Kayak cradles and roof racks, which to get?

One necessary hassle most kayak anglers face is how to get their new boat to the water. The most practical solution for most is to purchase a set of roof racks. Over the years I have spent more money on roof racks than I wish. They do not come cheap, and the premium brands are only increasing in cost.

The Big Three

While many companies produce and sell roof racks, in my experience three brands dominate most markets. These are Thule, Rhino Rack, and Yakima these companies provide a wide selection of rack systems and even more accessories. I do not have much to say about these companies, prices are comparable and they offer fitting kits for virtually every make and model of car. Their products are generally well made and dependable.

There are also many more smaller companies such as Fabbri which is popular in Europe. In recent years, there have been many cheaper more universal bars mostly from china. These bars take a more one size fits all approach.

I am currently using a bar from a company called Youil and it’s bare roof kit easily transferred from a Ford Focus to a Range Rover. The site has a long list of compatible vehicles, all with the same under door fit kit. So in my experience, the universal bars still result in a sold fit.

Roof rack shapes

There are two main types of roof racks.

Square Bars

The most affordable of reach are square bars. They are the less aerodynamic and accessories typically secure around them with U bolts or various clumping mechanisms.

There are also round bars. They have similar proportions to square bars and also require u bolt style accessories. I have never used round bars, so can not say much about them. I can only assume they are slightly more aerodynamic.

Aerodynamic roof racks

Finally there are also aero bars. Aero bars are the most modern technology. They are designed to be aerodynamic and extremely streamlined to minimize wind use, and to decrease wind resistance. According to the companies, the difference is enough to be reflected in the fuel bills. But the moment you install kayak carriers, or even a whole kayak. The aerodynamics of the whole setup goes out of the window.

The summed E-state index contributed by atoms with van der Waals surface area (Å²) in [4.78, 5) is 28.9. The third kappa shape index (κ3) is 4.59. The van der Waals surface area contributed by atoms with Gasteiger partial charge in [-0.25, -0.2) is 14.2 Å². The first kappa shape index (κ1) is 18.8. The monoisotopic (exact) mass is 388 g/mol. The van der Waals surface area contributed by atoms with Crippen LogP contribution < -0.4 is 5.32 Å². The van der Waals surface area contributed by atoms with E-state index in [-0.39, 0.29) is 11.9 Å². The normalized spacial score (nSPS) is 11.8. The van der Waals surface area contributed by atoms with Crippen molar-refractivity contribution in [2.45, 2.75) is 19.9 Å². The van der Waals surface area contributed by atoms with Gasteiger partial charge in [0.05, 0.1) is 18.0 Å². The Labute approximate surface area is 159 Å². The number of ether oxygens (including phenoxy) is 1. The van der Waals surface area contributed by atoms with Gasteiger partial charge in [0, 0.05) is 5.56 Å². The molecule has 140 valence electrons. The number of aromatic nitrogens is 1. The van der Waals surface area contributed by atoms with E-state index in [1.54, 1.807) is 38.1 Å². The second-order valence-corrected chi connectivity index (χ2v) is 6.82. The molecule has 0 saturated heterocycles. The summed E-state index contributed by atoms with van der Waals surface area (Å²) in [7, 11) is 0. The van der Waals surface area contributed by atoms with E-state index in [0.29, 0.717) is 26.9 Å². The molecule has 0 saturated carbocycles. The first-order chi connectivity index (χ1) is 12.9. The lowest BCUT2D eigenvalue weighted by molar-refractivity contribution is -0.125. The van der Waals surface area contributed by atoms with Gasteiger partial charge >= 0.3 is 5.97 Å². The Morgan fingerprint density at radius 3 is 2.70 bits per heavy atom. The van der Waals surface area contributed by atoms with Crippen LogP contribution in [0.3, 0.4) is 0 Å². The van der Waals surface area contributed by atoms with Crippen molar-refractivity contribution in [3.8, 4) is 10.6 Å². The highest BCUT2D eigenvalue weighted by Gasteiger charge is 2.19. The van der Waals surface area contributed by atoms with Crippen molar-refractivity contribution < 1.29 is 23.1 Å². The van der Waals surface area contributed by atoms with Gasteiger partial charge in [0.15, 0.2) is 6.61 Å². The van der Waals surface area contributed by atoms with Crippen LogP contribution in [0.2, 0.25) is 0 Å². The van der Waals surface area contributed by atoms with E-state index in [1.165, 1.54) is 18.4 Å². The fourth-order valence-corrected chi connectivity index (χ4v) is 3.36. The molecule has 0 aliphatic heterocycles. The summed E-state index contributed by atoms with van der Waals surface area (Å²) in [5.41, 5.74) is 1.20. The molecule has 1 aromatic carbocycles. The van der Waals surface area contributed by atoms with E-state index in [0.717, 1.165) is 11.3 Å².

T Mount attachment system

Aerodynamic bars use the T-mount style accessories. These secure by threading the accessories mount through a grove in the roof rack before tightening them in place. I get the impression, that manufacturers are now moving away from the t-mount style attachment, in favor of a more universal mount that clumps around both square and aerodynamic racks. While T-Mount is certainly a tidier and more aerodynamic system, it also can be very fiddly to install.

Especially because some aerodynamic roof racks have a rubber core that must be removed before the T-Mount system can be fitted. Then the rubber core needs to be cut to length and each individual piece needs to be slid back on around the accessories. This works fine if you never plan on changing the positioning of the kayak carriers. But if you are like me, and transport various width boats, and even sometimes a rooftop box I find myself either cutting the rubber into many small sections, or leaving it off entirely.

If you leave the rubber off entirely, the racks starts to produce a slight whistling sound when driving, especially at highway speeds. Luckily, Yakima uses a soft flexible insert, which allows the accessories to slide above the rubber. This way the rubber never has to be removed. This soft strip is the main reason I favor Yakima bars over the competition and is my first pick when buying buys I plan to use T-mount accessories with.

Video showing the installation of T Mount kayak carriers into a Thule roof rack. I find needing to cut the rubber slip to fit the accessories annoying and it becomes a problem when changing the width of the cradles to fit various size boats.